Skip to content

Rethinking the unthinkable


Those of you who recognize the quote in the image above will guess the subject of this post: thermonuclear war. The quote is from the 1983 classic film “War Games” starring Matthew Broderick.

First of all, I’m not the only person with a renewed concern about nuclear weapons. It seems to be in the zeitgeist recently. For example:

• Two days ago, on Christmas day, Russia tested a new bomb-delivery missile that flies at 20 times the speed of sound. Putin gloated. The Russian people were thrilled. Here is a link to the Washington Post story, Russia is poised to add a new hypersonic nuclear warhead to its arsenal.

• The day after Russia’s missile test, Vox published a fairly detailed overview of the current state of the world’s nuclear weapons, including some quotes from experts about the global level of danger as it stands today. The article also includes some scary information on just how deadly the detonation of even one nuclear weapon would be. Here is a link to the article, This is exactly how a nuclear war would kill you.

• Earlier this year, the United States released a report with the title Nuclear Posture Review 2018. The report was signed by Jim Mattis, the former Marine Corps general who recently resigned as Secretary of Defense because of his disgust with the Trump administration. The report is a slick piece of public relations. You have to read it carefully to catch the main point. That main point is that, under Trump, the United States has lowered the threshold for the use of nuclear weapons. Here is a link to the report.

• The Vox story includes an anecdote from a Georgetown University professor who, for many years, has taught a course on nuclear weapons and world politics. As part of the course, he always asks students whether they think nuclear weapons will be used in their lifetime. In years past, no more than one student would raise their hand. But for the past two years, 60 percent have raised their hands. The professor agrees with them.

In this context, please take a moment to ponder the insanity of an American politics that construes the most urgent threat to the nation’s security to be the U.S. border with Mexico, a politics so depraved that it’s willing to shut down the U.S. government to get billions of dollars for a border wall. Yes, the Pentagon is spending lots of money to catch up with Russia on hypersonic missiles. But to the Trump administration, diplomacy is a dirty word, as Trump repeatedly insults our allies and sucks up to corrupt and belligerent strongmen. Trump boasts that his nuclear button is bigger than North Korea’s nuclear button. The world’s nuclear arsenal is now largely under the control of madmen.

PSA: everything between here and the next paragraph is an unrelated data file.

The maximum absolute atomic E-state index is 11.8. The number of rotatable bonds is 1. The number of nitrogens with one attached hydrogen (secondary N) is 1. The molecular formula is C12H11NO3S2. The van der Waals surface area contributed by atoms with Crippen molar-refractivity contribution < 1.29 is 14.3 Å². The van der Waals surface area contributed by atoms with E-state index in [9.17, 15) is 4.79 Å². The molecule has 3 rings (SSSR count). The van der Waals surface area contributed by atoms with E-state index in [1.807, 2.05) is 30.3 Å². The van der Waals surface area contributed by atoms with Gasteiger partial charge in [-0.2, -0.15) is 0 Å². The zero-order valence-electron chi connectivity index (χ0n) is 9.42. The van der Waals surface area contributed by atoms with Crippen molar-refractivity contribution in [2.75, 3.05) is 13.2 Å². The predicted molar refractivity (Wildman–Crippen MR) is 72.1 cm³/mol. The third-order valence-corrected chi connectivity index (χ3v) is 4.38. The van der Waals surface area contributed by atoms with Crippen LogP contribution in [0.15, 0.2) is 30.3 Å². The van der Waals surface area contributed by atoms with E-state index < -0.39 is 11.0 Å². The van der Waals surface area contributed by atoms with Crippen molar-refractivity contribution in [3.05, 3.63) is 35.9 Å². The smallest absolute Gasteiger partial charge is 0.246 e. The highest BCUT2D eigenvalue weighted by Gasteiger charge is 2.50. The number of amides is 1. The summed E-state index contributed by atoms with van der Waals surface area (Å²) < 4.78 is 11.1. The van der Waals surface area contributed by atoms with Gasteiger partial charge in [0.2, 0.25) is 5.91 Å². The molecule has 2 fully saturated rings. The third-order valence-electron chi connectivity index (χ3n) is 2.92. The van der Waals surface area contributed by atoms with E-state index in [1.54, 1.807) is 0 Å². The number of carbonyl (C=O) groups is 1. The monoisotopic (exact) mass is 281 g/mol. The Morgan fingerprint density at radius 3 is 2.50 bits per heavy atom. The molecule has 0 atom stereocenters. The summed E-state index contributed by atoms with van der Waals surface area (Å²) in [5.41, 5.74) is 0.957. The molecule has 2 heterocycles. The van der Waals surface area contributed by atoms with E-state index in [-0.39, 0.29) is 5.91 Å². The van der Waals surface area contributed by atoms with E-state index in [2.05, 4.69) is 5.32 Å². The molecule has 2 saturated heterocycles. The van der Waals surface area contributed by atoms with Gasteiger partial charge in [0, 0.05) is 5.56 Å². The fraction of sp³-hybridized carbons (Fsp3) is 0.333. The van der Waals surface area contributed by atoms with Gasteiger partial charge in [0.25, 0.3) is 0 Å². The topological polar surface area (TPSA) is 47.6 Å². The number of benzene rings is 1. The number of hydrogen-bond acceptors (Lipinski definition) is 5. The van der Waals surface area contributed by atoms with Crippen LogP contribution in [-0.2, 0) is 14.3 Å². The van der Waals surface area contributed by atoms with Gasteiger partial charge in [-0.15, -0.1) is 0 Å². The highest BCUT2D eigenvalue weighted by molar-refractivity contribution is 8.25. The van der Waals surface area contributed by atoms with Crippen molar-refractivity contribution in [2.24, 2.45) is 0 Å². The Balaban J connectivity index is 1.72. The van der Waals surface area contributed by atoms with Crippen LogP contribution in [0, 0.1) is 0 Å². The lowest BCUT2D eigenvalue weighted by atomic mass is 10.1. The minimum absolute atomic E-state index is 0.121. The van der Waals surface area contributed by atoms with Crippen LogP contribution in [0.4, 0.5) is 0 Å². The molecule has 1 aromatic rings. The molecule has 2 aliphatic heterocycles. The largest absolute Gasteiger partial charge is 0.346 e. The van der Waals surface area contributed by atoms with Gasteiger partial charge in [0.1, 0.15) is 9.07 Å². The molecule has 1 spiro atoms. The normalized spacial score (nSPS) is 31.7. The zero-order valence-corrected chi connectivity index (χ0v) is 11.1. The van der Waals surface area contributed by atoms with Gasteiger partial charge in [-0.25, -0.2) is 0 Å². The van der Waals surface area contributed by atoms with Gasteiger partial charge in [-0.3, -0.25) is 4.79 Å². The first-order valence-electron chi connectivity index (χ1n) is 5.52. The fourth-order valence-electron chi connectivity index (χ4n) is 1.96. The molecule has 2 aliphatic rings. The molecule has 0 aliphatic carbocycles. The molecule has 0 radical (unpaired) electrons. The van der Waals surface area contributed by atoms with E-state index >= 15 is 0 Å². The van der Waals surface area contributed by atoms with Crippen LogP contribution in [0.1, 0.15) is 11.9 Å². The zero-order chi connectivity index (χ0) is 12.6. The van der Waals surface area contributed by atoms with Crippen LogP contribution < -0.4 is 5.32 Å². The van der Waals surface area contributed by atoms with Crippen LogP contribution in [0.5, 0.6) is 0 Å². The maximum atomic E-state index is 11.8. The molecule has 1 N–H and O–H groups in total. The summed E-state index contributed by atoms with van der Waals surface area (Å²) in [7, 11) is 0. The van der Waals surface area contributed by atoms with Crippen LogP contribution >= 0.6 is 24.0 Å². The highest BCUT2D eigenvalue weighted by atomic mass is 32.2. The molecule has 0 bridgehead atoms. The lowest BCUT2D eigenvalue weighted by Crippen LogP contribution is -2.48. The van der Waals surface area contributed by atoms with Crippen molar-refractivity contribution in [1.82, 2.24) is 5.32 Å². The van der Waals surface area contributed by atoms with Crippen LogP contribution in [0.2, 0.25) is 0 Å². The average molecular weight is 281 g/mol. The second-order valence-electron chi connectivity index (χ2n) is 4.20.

I grew up during the Cold War. Most people concluded that elaborate shelters were not affordable or justifiable. The government at the time actually recommended the building of fallout shelters and made plans available. But, as my father used to say, what would you do when the neighbors show up and want in? Shoot them?

But I think that there probably is a sweet spot on the affordability scale. There are inexpensive things that one can do in advance that greatly improve one’s options in a sudden emergency. These include the storage of a certain amount of food and water for all types of emergencies, including weather emergencies or earthquakes. Where might that sweet spot be for thermonuclear war?

As far as I can tell, the standard handbook is still Nuclear War Survival Skills. It was originally published in 1979 by the Oak Ridge National Laboratory. It was revised in 1986. The revised edition is available, in print, from Amazon. A PDF version is downloadable, free, from many places on the Internet. You can find it by Googling for the title.

Chapter 16 of Nuclear War Survival Skills is only two pages long. It’s a summary of “minimum pre-crisis preparations.” Most of those preparations are inexpensive, and all are based on common sense. For example, you may not make the effort to turn your basement into a fallout shelter. But why not have a plan, and why not stash some items such as tools and tarps. Did you know that stacks of books can be used for radiation shielding?

One potentially costly item that must be stashed in advance is a radiation detector. I have an old Civil Defense Geiger counter. It was made in 1963. It still works great. I bought it on eBay. Dosimeters also would be highly desirable, to track the total cumulative exposure to powerful radiation such as gamma rays. A cheap dosimeter card is available on Amazon. I can’t vouch for its quality, but I believe that the science of it is sound. I don’t want to get into the science of why iodine absorption is a problem with nuclear fallout, but having potassium iodide on hand is a good idea. It’s inexpensive and is available on Amazon.